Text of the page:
I, Superbiker

This is the page dedicated to our first 'I, Superbiker' movie from the 2010 season.

The premiere was held at the Empire Leicester Square to a full house.

Click the image below for the gallery

Here are some press reviews of the first 'I Superbiker' in 2011

MIRROR David Essex Silver Dream Racer.jpg

David Essex & the Silver Dream Machine re-united - Daily Mirror

The world premiere of I, Superbiker took place at the Empire, Leicester Square ahead of its nationwide cinema release next Monday (14 March 2011).

The original Silver Dream Racer David Essex, who is joining the cast of Eastenders, made a special appearance on the night to be reunited with his bike made famous in the 1980 hit movie.

The Silver Dream Racer movie was the inspiration for the new I, Superbiker film, which is based on a season of the MCE Insurance British Superbike Championship. The original bike from the film was restored and shipped to London from Germany especially for the Premiere.

Essex joined stars of the film Tommy Hill, Josh Brookes, Gary Mason and James Ellison for the exclusive screening with reigning triple BSB champion Ryuichi Kiyonari also receiving a rapturous reception at the end of the evening.

Mirror David Essex, I Superbike.jpg

The film score is by David Vanian of The Damned, with music by Phil Collen of Def Leppard and Man Raze who were also in attendance last night to be part of the build up to the film's general release in 2011.

By Laura Stevens

Superbike flick one Hill of a ride

TOMMY HILL was close to tears as he watched himself blow last year's BSB title

ON the giant screen in front of us Tommy Hill is a broken man.

He sheds tears of anguish as his dream of winning the British Superbike Championship end in tatters and twisted metal in a gut-wrenching season finale.

Tommy turned up at Oulton Park with an 11-point title lead after 11 rounds and 23 gruelling races.

But six long months of hard work on and off the race circuit is destroyed by a split-second decision to go for an overtake that ends in a championship-ending crash.

Watching his nightmare unfold all over again in cinema high-definition is almost too much bear for the young racer as he tries to blink back the tears.

Tommy, 25, of Lingfield, Surrey, has sat through the Press screening of "I, Superbiker" - a no-holds barred documentary account of four men's ambition to win the British Superbike Championship, the world's most prestigious domestic motorcycle series.

"That was hard to watch," says Tommy. "I felt like crying quite a few times during the film. It shows exactly what racers go through. The highs are incredible but the lows are really awful."

Tommy was the great British hope of the 2010 season. He was among the favourites for the crown aboard his Worx Crescent Suzuki until his Oulton Park disaster. He topped the championship numerous times as he battled the might of the HM Plant Honda team of Aussie Josh Brookes and double BSB champion and eventual 2010 winner Ryuichi Kiyonari.

"British Superbikes is motorcycle racing at its very best," said Tommy. "And this film shows that brilliantly. It's amazing to see BSB on the cinema screen. It's a massive sport with a great following - now hopefully people who don't know it that well can see what an incredible event it is."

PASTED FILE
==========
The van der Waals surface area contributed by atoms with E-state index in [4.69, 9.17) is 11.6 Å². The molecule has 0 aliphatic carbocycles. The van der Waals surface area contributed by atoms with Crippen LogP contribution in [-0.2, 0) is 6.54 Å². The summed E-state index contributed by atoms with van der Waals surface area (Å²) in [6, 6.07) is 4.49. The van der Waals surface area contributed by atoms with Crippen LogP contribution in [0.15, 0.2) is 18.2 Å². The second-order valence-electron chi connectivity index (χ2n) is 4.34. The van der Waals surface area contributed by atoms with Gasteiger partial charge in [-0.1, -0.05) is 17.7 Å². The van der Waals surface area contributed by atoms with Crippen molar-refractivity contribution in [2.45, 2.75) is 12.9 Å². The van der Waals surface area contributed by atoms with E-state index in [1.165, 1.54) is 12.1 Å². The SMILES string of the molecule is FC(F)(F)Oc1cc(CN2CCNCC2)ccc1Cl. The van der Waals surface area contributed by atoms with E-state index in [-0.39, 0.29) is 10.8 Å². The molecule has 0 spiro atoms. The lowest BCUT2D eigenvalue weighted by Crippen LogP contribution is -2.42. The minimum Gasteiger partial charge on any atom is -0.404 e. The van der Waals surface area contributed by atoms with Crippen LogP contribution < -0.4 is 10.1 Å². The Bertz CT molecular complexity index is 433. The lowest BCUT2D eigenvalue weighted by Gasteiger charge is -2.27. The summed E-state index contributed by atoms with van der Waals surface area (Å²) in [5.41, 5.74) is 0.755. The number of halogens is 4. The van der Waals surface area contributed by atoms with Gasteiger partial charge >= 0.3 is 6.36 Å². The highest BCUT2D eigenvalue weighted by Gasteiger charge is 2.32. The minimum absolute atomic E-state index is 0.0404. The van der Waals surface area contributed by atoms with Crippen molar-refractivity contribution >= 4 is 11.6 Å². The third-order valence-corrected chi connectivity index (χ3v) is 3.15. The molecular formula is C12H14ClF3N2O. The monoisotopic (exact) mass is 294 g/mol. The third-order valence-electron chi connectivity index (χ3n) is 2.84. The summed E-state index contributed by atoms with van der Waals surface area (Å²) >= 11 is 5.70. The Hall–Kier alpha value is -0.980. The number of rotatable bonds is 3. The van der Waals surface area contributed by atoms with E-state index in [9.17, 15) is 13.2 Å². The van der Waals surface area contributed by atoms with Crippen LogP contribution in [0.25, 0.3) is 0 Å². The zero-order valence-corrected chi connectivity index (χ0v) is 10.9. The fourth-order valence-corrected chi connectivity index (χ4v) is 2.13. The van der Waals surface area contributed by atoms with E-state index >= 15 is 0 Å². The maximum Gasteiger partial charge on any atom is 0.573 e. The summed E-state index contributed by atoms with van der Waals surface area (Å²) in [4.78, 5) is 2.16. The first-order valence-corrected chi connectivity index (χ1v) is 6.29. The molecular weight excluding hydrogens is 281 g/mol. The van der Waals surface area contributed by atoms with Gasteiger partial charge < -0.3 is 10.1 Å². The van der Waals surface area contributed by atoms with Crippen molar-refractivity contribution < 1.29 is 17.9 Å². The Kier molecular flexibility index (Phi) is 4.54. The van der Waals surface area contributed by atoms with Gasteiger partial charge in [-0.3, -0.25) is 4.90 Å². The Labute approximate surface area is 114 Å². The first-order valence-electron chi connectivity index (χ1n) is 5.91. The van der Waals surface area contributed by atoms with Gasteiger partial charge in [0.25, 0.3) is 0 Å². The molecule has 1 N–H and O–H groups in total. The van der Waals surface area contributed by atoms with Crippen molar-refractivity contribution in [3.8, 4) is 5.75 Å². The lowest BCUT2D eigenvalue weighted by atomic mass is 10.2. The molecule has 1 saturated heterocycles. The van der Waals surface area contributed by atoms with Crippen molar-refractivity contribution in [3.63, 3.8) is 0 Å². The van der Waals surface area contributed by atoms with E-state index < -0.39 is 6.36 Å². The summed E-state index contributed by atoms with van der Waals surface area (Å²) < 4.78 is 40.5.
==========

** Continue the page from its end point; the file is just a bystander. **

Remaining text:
The three other riders featured in "I, Superbiker" are Brookes, Cumbrian flier James Ellison (Swan Honda) and Staffordshire-based Gary Mason (MSS Colchester Kawasaki).

Gary's story is that shared by most of the paddock in BSB. A man with racing in his blood and fierce determination to succeed - but cursed by technical gremlins, injury and miserable luck.

Gary, 31, said: "Racing for me is all about passion, not money. My dad raced the Isle of Man TT and his dad was speedway world champion. I've been riding since I was six years old and it's still all I want to do."

But 2010 was a wretched season for Gary and his Kawasaki team. He finished 12th after a year when his bike was plagued with faults and points were hard won and hard to come by.

He said: "Racing is 90 per cent disappointment and 10 per cent off-the-scale joy. But 2010 was my hardest season ever. When things go well you feel you could pick up the world in your hands, and even when things are bad it's still an addiction!"

Gary gives a wry smile after seeing the film. His poor race season means he hardly features on the action scenes - but we get a revealing insight into the off-circuit dedication it takes to make the starting grid in the first place. And it shows the sacrifices that have to be made by family and love ones.

He said: "As a racer I was non-existent last year. I was watching the film thinking 'there's me in the background again!'" But seeing what your family goes through as you race was very emotional. A racer has to be totally selfish with a mindset focused only on race weekends."

I,Superbiker is definitely a cut above the run of the mill annual end of season reviews. And for any BSB fan it's a rare treat to see the sport we love on a big screen.

Gary, Tommy and Josh will all be back in BSB action this year. James Ellison will be competing in World Supersport.

I,Superbiker will be released on March 10th at cinemas nationwide.


February 8, 2011 - Chris Northover - www.superbike.co.uk

I, Superbiker? No, you Superbiker; Me, Journalist.

Can a BSB film with a title that ridiculous really be any good?  

I have to put my hands up and admit I had all but written off the new I, Superbiker film. The concept sounded great – a film about British Superbikes, what's not to like? The title had me worried to begin with, then, having watched the trailer I was pretty sure the film was destined to be a cringe-worthy string of rider interviews and repeated footage of Josh Brookes jumping the mountain at Cadwell Park.

But I have to admit I was wrong. Bugger. Just watched the film and it is a damn sight better than the title or PR waffle would suggest. Starring Josh Brookes, Tommy Hill, James Ellison and Gary Mason, it's a refreshingly different approach to a season review. The involvement of riders' girlfriends, parents and teams gives a nice bit of background throughout the races. You get to see highlights of every race, backed up with some good shots around the pits and in the garages. Even the theme tune sounds good, written by a band made up from leftovers of Def Leppard, Sex Pistols and Girl.